So what I learned from the coaching this week is that becoming anxious about the upcoming session is very important to me as it raises my self-awareness of my occasional tendency to internalize the subject matter, and that if I recognise this is happening then I need to declare this to the coachee.

Now I must say I thoroughly enjoyed all 3 coaching conversations. All 3 of them are doing some amazing things and truly do make a difference to healthcare. I always come away from the sessions inspired, having learned something. As I have been coaching them for a while, I have a good relationship with them all and they are definitely equal relationships where we feel we can challenge and support in equal measure.

Meeting up with and coaching 3 old friends has definitely improved my mood this week and put Foggy back in his box. I am now looking forward to the rest of January with a renewed vigour.

A brief look back at 2017 then full speed into 2018

New Year’s Day is a reflective day. Normally down to the over indulgence of the night before. I was a good boy this year and only had a few drinks, in front of the telly. Saying that I went for a run this morning and still felt the effects of a week of over eating and drinking.

Anyway normally when I look back at my life, like many others I get bogged down ruminating about all the events that did not go well. This is far from constructive and generally makes me feel rubbish about myself. No doubt that sounds familiar to many of you.

This year I decided to use a positive psychology approach, in fact an approach I encourage at work. Instead of constantly looking at what we don’t do well, why don’t we try to learn from what we did well. So I have looked at my achievements this year, and celebrate them. Thinking about them is easy enough, and is quite enjoyable, even inspiring. Writing them down and telling people is quite difficult, as no one likes a show off. But I am going to give it a go. Really telling people what you have done well is not showing off if you encourage others to share their successes. All it does is make us all feel happy and inspired to achieve more. That is the point of a review, to inspire your future plans using your previous recipes of success, rather than you recipes of failure.

So here are my highlights (my successes).

Most of my highlights are work related:

  • I have devised a document that incorporates a sepsis screening tool and sepsis checklist for children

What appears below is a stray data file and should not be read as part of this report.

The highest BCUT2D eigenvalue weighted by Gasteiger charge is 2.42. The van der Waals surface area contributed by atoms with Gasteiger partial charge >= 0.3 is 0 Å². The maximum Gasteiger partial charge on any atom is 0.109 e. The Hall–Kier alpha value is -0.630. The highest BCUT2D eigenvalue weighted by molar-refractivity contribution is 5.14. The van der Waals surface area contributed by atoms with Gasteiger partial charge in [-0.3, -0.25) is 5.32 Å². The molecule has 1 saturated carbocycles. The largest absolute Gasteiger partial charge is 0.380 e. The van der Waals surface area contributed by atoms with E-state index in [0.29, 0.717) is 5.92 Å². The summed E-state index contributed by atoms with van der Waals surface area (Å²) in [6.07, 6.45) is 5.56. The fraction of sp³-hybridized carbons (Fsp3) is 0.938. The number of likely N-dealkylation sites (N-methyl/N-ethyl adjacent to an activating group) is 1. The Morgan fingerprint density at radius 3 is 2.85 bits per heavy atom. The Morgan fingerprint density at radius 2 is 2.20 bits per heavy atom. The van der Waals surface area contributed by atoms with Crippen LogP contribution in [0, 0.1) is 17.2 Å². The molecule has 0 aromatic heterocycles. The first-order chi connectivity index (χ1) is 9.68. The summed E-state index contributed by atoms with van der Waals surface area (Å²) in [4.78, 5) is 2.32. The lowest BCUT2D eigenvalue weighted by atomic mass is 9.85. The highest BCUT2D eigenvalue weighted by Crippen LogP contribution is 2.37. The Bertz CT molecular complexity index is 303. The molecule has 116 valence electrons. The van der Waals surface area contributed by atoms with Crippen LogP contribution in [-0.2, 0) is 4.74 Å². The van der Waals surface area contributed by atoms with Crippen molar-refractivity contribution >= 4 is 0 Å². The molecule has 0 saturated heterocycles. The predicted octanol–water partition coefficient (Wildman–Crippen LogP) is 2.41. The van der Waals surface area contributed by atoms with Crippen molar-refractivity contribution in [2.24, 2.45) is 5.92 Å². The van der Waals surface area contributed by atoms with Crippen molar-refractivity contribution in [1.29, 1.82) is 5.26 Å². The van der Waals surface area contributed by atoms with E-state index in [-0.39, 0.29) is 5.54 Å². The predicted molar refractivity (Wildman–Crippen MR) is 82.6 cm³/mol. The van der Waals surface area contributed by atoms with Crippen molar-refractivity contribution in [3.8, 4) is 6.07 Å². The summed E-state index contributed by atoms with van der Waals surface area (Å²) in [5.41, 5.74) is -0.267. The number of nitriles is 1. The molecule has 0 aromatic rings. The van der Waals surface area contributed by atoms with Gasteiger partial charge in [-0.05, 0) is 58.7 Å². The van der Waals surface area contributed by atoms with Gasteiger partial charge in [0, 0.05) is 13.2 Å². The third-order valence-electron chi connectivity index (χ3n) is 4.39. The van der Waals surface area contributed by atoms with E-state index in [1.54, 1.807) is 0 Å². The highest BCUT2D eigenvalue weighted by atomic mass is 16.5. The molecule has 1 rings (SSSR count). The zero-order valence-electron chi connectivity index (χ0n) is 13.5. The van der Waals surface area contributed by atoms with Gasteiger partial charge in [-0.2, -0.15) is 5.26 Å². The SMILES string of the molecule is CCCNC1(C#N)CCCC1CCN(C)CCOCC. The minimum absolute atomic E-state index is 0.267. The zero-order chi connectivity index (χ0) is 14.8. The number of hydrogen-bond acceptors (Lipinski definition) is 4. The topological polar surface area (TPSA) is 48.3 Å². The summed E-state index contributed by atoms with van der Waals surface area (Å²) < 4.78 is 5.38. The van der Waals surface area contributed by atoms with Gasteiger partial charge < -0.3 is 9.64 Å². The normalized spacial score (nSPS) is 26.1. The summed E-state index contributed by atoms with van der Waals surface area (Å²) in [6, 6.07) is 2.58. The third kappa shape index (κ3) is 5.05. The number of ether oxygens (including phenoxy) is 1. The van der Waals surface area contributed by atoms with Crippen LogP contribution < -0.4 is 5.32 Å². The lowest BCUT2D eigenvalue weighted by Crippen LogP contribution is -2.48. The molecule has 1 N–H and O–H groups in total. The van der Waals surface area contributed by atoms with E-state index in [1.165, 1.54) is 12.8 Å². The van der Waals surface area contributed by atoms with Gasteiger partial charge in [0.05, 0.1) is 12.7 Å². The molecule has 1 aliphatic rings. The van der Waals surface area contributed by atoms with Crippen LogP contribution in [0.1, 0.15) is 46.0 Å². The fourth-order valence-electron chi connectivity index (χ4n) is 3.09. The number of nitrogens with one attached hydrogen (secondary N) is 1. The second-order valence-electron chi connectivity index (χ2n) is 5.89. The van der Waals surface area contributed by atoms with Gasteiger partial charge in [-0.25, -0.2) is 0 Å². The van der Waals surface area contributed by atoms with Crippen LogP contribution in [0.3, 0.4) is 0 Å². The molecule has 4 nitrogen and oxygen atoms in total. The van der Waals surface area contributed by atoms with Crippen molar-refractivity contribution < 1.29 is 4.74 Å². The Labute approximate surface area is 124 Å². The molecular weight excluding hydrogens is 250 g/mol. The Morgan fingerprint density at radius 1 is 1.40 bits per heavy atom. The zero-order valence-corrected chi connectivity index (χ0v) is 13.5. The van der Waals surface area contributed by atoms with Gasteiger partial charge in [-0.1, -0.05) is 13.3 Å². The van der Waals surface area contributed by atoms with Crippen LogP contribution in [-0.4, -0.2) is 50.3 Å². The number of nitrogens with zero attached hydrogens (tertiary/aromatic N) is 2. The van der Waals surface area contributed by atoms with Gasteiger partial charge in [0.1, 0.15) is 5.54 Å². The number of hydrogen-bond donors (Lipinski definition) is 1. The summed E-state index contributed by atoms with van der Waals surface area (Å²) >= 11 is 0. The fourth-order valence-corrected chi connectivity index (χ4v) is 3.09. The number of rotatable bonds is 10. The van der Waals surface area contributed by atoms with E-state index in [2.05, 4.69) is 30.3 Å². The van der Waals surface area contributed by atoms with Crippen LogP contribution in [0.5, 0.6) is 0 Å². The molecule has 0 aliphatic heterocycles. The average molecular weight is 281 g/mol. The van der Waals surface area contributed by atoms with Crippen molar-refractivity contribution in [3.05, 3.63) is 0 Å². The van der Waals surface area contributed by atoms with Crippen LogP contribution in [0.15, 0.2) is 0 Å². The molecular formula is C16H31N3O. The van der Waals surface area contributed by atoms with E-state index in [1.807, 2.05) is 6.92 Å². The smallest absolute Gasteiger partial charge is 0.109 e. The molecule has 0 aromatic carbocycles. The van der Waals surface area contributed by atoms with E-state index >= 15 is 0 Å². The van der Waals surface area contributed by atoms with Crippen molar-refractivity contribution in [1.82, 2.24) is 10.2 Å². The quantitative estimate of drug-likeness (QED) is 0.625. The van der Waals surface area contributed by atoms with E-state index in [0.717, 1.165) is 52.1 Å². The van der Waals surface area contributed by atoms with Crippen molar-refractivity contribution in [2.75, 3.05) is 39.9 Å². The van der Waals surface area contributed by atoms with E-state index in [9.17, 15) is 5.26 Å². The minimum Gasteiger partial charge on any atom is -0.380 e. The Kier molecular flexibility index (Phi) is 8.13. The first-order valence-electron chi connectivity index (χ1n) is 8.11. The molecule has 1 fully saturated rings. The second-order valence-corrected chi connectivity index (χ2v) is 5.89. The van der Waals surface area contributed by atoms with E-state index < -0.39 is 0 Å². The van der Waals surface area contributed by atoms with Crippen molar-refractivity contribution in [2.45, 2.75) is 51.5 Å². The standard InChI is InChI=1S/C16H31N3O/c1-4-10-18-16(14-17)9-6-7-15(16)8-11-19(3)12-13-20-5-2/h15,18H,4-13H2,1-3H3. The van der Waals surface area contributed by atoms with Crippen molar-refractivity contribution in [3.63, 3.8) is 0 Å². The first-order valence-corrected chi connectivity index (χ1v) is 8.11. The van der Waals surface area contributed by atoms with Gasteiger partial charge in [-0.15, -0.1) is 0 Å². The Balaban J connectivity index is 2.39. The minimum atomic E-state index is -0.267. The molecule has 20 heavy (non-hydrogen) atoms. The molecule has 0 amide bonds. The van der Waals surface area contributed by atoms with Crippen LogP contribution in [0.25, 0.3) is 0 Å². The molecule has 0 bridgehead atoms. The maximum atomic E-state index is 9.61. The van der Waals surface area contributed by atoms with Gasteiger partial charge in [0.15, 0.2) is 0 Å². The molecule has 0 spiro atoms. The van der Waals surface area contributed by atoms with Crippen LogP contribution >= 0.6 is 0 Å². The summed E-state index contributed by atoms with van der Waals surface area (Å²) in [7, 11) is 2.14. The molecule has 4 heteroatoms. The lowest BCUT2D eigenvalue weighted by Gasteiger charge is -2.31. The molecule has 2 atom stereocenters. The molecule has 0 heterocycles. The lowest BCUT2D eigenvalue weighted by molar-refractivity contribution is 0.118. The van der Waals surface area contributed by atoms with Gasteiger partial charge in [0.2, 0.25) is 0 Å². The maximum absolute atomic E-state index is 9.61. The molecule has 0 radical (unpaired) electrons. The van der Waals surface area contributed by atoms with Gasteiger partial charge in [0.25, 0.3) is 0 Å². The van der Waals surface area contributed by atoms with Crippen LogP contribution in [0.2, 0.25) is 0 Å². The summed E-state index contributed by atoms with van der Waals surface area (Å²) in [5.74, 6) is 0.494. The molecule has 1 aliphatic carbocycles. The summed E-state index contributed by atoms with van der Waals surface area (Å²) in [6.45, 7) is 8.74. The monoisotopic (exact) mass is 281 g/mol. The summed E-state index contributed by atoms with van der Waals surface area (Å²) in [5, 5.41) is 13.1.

• I set up a new induction and rotation for newly qualified children’s nurses
  • I have coached 5 young people helping them to decide their future
  • I have coached 4 leaders to further develop their leadership skills
  • I have delivered human factors training to all the newly qualified nurses at our hospital trust in October, and now helping to roll out a programme for the all staff next year
  • I have started as coaching lead within the trust for a year
  • I am working in partnership with my local university, doing a meta ethnography on attitudes of young people with eating disorders to the care they receive in a general hospital.
  • I have started writing down my memories for my boys to provide them with a history of my family when I was growing up
  • I have finally accepted my depression and don’t let it control my life
  • I am optimistic now for the first time
  • I am starting to enjoy my own company and one day soon will actually tell myself how much I appreciate me
  • I am learning to share my job with someone else
  • I have started to write my own self help guide, and if it helps me I might share it with you all (for a small fee)

There may be some more achievements, but that will do.

You know what, I actually feel quite good. When you start writing it down you realise how much you have done. Give it a go, it really is inspiring. You may think that you have not done anything much. That is what I felt. It’s not true, you have, you are just conditioned not to concentrate on the positive, but dwell on the negative.

So now I have looked at what I have achieved I can look forward to what comes next. Now a number of what I have started will continue. In fact most of them will. Many of them will change and become bigger and better. This next year I also want to take part in some more research, start teaching coaching skills, further develop my coaching, and provide more coaching to more people (to make coaching accessible, and an important part of all of our lives).

2018 will be incredible and exciting if I make it. Your year ahead will be whatever you make it.

If you want to do something amazing, get in touch we can have a chat and decide if being coached is for you.

Coaching Conversations, and Christmas Jumpers

This week has seen my second week learning to juggle being a Teacher Practitioner and Coaching Lead. I wouldn’t say it is any easier, in fact it may actually be getting harder, however as I relax, I am enjoying the challenge more each day.